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"Good news, everybody"
-- The professor from Futurama
Quirky and gifted. These words keep coming up in discussions we have with the Strategic Planning Steering committee to describe our students. Quirky, well, that's just the RIT way and who doesn't want to be a bit quirky anyway. But gifted isn't something you just say you are, nor is it a characteristic you learn—it is unsurprisingly a result of some gift you've been imbued with.
We all know RIT students who fit these characteristics, but I bet if you sat any random RIT student down and probed what they are interested in, what they do, what experiences they've had, you find quirkiness and giftedness through and through.
At the end of fall semester, I was fortunate to witness the work of our quirky and gifted students when I watched the final presentations for the MetaProject class, which is run by Josh Owen, associate professor and chair of the industrial design department. Josh brought the MetaProject initiative with him when RIT hired him in 2010 from Philadelphia University. The distinguishing feature of the MetaProject course is the industry-sponsored, project-based learning assignment that students do; each year a different industry partner agrees to sponsor a theme and each student then develops a product to match that theme, working closely with representatives from the partner. You can read more about the interesting approach at metaproject.rit.edu.
At the end of each course, the students present their projects, usually in the form of a prototype of a product that the industry partner may produce. The projects are judged by the company and the winners will then have the opportunity to show their work in New York City in May. For more information, check out http://industrialdesign.cias.rit.edu/2013/12/19/metaproject-04-winner-and-runners-up/.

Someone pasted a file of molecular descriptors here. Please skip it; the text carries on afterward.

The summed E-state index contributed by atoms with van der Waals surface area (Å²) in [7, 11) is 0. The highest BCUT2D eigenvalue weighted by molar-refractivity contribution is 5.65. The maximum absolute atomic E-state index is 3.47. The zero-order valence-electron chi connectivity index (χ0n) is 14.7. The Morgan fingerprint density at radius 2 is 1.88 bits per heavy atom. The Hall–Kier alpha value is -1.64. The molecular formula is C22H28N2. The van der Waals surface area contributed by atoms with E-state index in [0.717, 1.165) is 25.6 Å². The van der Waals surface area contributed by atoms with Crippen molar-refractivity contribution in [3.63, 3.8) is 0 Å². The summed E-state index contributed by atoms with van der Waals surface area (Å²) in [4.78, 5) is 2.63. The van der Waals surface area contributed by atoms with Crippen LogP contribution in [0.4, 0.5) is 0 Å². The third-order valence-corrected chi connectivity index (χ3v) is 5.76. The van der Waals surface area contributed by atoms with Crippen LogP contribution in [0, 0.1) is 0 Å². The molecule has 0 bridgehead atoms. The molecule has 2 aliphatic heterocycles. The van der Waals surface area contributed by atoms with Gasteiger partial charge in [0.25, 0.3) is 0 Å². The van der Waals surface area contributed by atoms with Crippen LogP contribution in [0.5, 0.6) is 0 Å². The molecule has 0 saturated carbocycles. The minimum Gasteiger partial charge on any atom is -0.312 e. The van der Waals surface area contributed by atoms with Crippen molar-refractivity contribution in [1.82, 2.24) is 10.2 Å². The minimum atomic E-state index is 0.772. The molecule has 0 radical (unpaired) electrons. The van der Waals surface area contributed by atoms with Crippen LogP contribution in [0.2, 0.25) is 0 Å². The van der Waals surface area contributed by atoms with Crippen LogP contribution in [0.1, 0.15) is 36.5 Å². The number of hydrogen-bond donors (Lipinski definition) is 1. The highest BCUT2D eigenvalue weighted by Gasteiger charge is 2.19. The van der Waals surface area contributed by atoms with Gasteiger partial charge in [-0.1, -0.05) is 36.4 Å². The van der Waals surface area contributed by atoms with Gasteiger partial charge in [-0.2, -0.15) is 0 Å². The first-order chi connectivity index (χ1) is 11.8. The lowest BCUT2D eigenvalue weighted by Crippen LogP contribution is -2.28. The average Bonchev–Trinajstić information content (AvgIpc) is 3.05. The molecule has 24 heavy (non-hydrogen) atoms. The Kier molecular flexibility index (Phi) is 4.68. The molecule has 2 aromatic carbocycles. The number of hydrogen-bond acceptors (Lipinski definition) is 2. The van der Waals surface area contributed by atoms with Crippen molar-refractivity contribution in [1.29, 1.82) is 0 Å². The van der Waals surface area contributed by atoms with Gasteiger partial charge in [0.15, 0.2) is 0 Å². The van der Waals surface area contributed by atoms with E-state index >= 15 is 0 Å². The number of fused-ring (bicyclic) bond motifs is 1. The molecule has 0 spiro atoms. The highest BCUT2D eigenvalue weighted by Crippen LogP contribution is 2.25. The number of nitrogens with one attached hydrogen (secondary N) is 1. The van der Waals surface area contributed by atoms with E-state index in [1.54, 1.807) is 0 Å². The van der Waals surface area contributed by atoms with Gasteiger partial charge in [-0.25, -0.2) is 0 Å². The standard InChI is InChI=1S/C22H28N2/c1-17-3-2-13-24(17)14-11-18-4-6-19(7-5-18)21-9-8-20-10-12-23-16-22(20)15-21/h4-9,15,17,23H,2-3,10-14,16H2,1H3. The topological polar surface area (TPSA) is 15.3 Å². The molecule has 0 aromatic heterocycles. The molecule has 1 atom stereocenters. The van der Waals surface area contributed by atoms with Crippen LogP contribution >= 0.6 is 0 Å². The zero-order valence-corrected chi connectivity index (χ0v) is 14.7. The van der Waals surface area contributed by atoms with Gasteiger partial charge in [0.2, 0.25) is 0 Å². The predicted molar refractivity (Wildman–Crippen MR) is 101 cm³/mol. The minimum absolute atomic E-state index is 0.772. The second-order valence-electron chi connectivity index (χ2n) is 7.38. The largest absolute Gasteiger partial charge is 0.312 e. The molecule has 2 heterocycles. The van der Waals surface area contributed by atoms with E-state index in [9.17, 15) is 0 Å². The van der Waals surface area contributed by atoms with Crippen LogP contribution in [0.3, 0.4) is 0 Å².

For 2013, the industry sponsor was Herman Miller, a world renowned producer of furniture that has changed how we look at how we interact at the office. Their products have won numerous awards for their design and have essentially set the standard in the industry. So to impress Herman Miller, you'd better have a pretty ingenious idea.
So here's where the quirkiness and gifted comes full circle. This year's winner of the Metaproject competition was Alex Bennet who designed the very impressive "Invitation Chair" (see photo). His challenge was relatively simple to describe and a problem we have all faced. Say you are working at a computer workstation and you want to demonstrate your ideas to a colleague. Typically, your colleague would awkwardly stand behind you hunched over looking at the screen or equally awkwardly would pull up a spare chair (if one is available) and squeeze in next to you. In some cases, you might even scrunch over on your chair to create space for them to sit next to you. (Footnote: You need to be pretty darn comfortable with a colleague to do this.) What if, Alex reasoned, you had a chair that could split and pivot creating almost a separate chair right next to you? Eureka! The birth of the Invitation Chair.
Quirky, gifted, inspired, ingenious. Just like all of our RIT students. Here's to all of them and to the faculty and staff who bring out the best of them.